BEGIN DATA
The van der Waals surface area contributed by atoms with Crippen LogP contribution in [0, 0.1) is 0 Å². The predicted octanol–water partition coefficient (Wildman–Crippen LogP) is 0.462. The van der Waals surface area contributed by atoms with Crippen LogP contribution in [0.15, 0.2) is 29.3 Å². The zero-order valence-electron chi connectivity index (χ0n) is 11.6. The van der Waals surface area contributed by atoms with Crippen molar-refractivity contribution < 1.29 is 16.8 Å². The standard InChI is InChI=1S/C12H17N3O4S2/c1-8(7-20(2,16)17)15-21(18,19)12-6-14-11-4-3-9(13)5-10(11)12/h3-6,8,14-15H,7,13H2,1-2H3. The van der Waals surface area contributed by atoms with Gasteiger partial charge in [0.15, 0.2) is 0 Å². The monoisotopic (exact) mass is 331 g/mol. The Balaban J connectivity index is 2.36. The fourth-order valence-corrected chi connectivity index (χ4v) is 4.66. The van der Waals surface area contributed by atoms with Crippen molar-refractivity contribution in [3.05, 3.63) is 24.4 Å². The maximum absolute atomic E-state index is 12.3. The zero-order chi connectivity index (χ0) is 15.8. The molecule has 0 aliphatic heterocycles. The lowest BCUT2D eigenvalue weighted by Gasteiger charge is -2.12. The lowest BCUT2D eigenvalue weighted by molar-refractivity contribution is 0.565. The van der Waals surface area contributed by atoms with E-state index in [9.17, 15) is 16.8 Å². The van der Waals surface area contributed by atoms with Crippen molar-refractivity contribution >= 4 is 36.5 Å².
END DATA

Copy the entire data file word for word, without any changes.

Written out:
The van der Waals surface area contributed by atoms with Crippen LogP contribution in [0, 0.1) is 0 Å². The predicted octanol–water partition coefficient (Wildman–Crippen LogP) is 0.462. The van der Waals surface area contributed by atoms with Crippen LogP contribution in [0.15, 0.2) is 29.3 Å². The zero-order valence-electron chi connectivity index (χ0n) is 11.6. The van der Waals surface area contributed by atoms with Crippen molar-refractivity contribution < 1.29 is 16.8 Å². The standard InChI is InChI=1S/C12H17N3O4S2/c1-8(7-20(2,16)17)15-21(18,19)12-6-14-11-4-3-9(13)5-10(11)12/h3-6,8,14-15H,7,13H2,1-2H3. The van der Waals surface area contributed by atoms with Gasteiger partial charge in [0.15, 0.2) is 0 Å². The monoisotopic (exact) mass is 331 g/mol. The Balaban J connectivity index is 2.36. The fourth-order valence-corrected chi connectivity index (χ4v) is 4.66. The van der Waals surface area contributed by atoms with Crippen molar-refractivity contribution in [3.05, 3.63) is 24.4 Å². The maximum absolute atomic E-state index is 12.3. The zero-order chi connectivity index (χ0) is 15.8. The molecule has 0 aliphatic heterocycles. The lowest BCUT2D eigenvalue weighted by Gasteiger charge is -2.12. The lowest BCUT2D eigenvalue weighted by molar-refractivity contribution is 0.565. The van der Waals surface area contributed by atoms with E-state index in [9.17, 15) is 16.8 Å². The van der Waals surface area contributed by atoms with Crippen molar-refractivity contribution >= 4 is 36.5 Å².